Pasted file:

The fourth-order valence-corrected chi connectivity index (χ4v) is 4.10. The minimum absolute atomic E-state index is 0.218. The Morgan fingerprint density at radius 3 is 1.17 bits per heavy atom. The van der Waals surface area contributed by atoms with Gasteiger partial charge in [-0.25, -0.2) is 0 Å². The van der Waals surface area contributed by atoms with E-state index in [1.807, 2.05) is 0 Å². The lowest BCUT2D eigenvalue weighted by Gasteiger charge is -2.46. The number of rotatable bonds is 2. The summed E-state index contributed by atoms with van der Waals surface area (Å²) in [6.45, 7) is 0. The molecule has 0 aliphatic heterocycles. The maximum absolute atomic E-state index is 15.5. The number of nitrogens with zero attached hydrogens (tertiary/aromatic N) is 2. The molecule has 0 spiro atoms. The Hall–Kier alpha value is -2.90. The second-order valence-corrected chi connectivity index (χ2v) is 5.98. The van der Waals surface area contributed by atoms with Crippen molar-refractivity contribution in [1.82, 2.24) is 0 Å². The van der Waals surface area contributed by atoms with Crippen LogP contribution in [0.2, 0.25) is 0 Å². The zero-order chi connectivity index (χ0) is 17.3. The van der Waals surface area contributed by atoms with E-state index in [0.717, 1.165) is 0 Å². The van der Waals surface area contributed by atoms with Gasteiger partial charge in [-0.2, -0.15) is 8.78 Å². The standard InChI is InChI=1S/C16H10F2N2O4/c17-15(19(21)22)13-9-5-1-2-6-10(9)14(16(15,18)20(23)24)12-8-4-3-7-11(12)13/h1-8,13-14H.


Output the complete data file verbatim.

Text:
The fourth-order valence-corrected chi connectivity index (χ4v) is 4.10. The minimum absolute atomic E-state index is 0.218. The Morgan fingerprint density at radius 3 is 1.17 bits per heavy atom. The van der Waals surface area contributed by atoms with Gasteiger partial charge in [-0.25, -0.2) is 0 Å². The van der Waals surface area contributed by atoms with E-state index in [1.807, 2.05) is 0 Å². The lowest BCUT2D eigenvalue weighted by Gasteiger charge is -2.46. The number of rotatable bonds is 2. The summed E-state index contributed by atoms with van der Waals surface area (Å²) in [6.45, 7) is 0. The molecule has 0 aliphatic heterocycles. The maximum absolute atomic E-state index is 15.5. The number of nitrogens with zero attached hydrogens (tertiary/aromatic N) is 2. The molecule has 0 spiro atoms. The Hall–Kier alpha value is -2.90. The second-order valence-corrected chi connectivity index (χ2v) is 5.98. The van der Waals surface area contributed by atoms with Crippen molar-refractivity contribution in [1.82, 2.24) is 0 Å². The van der Waals surface area contributed by atoms with Crippen LogP contribution in [0.2, 0.25) is 0 Å². The zero-order chi connectivity index (χ0) is 17.3. The van der Waals surface area contributed by atoms with E-state index in [0.717, 1.165) is 0 Å². The van der Waals surface area contributed by atoms with Gasteiger partial charge in [-0.2, -0.15) is 8.78 Å². The standard InChI is InChI=1S/C16H10F2N2O4/c17-15(19(21)22)13-9-5-1-2-6-10(9)14(16(15,18)20(23)24)12-8-4-3-7-11(12)13/h1-8,13-14H.